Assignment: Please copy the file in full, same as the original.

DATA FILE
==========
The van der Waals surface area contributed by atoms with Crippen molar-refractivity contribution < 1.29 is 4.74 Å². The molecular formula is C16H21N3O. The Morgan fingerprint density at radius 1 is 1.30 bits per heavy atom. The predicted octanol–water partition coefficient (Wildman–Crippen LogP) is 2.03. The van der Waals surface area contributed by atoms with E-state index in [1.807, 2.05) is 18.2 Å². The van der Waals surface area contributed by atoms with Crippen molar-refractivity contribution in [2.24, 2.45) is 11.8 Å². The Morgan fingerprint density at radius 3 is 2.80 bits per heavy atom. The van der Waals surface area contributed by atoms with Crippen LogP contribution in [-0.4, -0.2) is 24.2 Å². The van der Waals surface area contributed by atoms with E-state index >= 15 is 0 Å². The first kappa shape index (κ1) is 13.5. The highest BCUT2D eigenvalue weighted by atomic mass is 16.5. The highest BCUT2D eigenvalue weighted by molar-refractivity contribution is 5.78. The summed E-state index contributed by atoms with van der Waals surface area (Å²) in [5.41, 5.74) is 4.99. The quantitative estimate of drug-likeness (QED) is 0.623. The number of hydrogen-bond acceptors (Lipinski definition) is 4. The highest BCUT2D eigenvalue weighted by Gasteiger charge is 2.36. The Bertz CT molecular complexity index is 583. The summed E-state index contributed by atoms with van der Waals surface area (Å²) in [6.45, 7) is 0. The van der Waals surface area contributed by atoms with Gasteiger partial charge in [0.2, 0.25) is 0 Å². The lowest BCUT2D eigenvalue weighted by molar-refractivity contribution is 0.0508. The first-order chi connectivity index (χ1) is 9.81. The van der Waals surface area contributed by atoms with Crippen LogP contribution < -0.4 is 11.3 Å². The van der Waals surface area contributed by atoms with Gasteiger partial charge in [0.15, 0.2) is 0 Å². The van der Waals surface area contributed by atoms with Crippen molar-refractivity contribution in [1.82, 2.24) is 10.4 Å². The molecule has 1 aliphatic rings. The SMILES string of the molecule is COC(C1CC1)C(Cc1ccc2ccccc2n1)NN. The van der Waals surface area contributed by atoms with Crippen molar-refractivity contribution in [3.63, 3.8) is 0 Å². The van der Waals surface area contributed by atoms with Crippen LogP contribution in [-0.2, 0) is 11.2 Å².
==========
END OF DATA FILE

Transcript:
The van der Waals surface area contributed by atoms with Crippen molar-refractivity contribution < 1.29 is 4.74 Å². The molecular formula is C16H21N3O. The Morgan fingerprint density at radius 1 is 1.30 bits per heavy atom. The predicted octanol–water partition coefficient (Wildman–Crippen LogP) is 2.03. The van der Waals surface area contributed by atoms with E-state index in [1.807, 2.05) is 18.2 Å². The van der Waals surface area contributed by atoms with Crippen molar-refractivity contribution in [2.24, 2.45) is 11.8 Å². The Morgan fingerprint density at radius 3 is 2.80 bits per heavy atom. The van der Waals surface area contributed by atoms with Crippen LogP contribution in [-0.4, -0.2) is 24.2 Å². The van der Waals surface area contributed by atoms with E-state index >= 15 is 0 Å². The first kappa shape index (κ1) is 13.5. The highest BCUT2D eigenvalue weighted by atomic mass is 16.5. The highest BCUT2D eigenvalue weighted by molar-refractivity contribution is 5.78. The summed E-state index contributed by atoms with van der Waals surface area (Å²) in [5.41, 5.74) is 4.99. The quantitative estimate of drug-likeness (QED) is 0.623. The number of hydrogen-bond acceptors (Lipinski definition) is 4. The highest BCUT2D eigenvalue weighted by Gasteiger charge is 2.36. The Bertz CT molecular complexity index is 583. The summed E-state index contributed by atoms with van der Waals surface area (Å²) in [6.45, 7) is 0. The van der Waals surface area contributed by atoms with Gasteiger partial charge in [0.2, 0.25) is 0 Å². The lowest BCUT2D eigenvalue weighted by molar-refractivity contribution is 0.0508. The first-order chi connectivity index (χ1) is 9.81. The van der Waals surface area contributed by atoms with Crippen LogP contribution < -0.4 is 11.3 Å². The van der Waals surface area contributed by atoms with Gasteiger partial charge in [0.15, 0.2) is 0 Å². The van der Waals surface area contributed by atoms with Crippen molar-refractivity contribution in [1.82, 2.24) is 10.4 Å². The molecule has 1 aliphatic rings. The SMILES string of the molecule is COC(C1CC1)C(Cc1ccc2ccccc2n1)NN. The van der Waals surface area contributed by atoms with Crippen molar-refractivity contribution in [3.63, 3.8) is 0 Å². The van der Waals surface area contributed by atoms with Crippen LogP contribution in [-0.2, 0) is 11.2 Å².